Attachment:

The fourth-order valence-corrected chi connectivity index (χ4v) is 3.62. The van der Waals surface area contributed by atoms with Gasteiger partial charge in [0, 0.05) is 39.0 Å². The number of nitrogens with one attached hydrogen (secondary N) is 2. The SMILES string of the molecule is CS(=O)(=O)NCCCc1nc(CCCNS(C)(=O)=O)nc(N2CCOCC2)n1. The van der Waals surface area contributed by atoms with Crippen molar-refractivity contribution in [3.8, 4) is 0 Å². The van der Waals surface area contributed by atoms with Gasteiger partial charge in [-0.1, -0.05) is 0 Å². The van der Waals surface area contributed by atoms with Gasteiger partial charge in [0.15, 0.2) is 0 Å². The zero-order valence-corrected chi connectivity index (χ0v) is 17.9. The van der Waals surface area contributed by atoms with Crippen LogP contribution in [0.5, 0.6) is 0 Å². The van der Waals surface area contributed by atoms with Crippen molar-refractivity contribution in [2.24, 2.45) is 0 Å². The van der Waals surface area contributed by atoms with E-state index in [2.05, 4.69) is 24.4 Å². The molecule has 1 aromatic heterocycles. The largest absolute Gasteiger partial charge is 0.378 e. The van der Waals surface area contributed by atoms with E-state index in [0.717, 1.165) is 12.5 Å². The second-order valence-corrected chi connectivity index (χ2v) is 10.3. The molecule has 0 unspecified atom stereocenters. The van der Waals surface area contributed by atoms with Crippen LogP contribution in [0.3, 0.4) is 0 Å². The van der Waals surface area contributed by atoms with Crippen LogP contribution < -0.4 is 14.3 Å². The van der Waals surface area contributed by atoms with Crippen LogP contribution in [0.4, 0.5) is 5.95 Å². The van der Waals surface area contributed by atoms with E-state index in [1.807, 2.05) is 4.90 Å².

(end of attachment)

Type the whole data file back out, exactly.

The fourth-order valence-corrected chi connectivity index (χ4v) is 3.62. The van der Waals surface area contributed by atoms with Gasteiger partial charge in [0, 0.05) is 39.0 Å². The number of nitrogens with one attached hydrogen (secondary N) is 2. The SMILES string of the molecule is CS(=O)(=O)NCCCc1nc(CCCNS(C)(=O)=O)nc(N2CCOCC2)n1. The van der Waals surface area contributed by atoms with Crippen molar-refractivity contribution in [3.8, 4) is 0 Å². The van der Waals surface area contributed by atoms with Gasteiger partial charge in [-0.1, -0.05) is 0 Å². The van der Waals surface area contributed by atoms with Gasteiger partial charge in [0.15, 0.2) is 0 Å². The zero-order valence-corrected chi connectivity index (χ0v) is 17.9. The van der Waals surface area contributed by atoms with Crippen LogP contribution in [0.5, 0.6) is 0 Å². The van der Waals surface area contributed by atoms with Crippen molar-refractivity contribution in [2.24, 2.45) is 0 Å². The van der Waals surface area contributed by atoms with E-state index in [2.05, 4.69) is 24.4 Å². The molecule has 1 aromatic heterocycles. The largest absolute Gasteiger partial charge is 0.378 e. The van der Waals surface area contributed by atoms with E-state index in [0.717, 1.165) is 12.5 Å². The second-order valence-corrected chi connectivity index (χ2v) is 10.3. The molecule has 0 unspecified atom stereocenters. The van der Waals surface area contributed by atoms with Crippen LogP contribution in [0.3, 0.4) is 0 Å². The van der Waals surface area contributed by atoms with Crippen LogP contribution < -0.4 is 14.3 Å². The van der Waals surface area contributed by atoms with Crippen LogP contribution in [0.4, 0.5) is 5.95 Å². The van der Waals surface area contributed by atoms with E-state index in [1.807, 2.05) is 4.90 Å².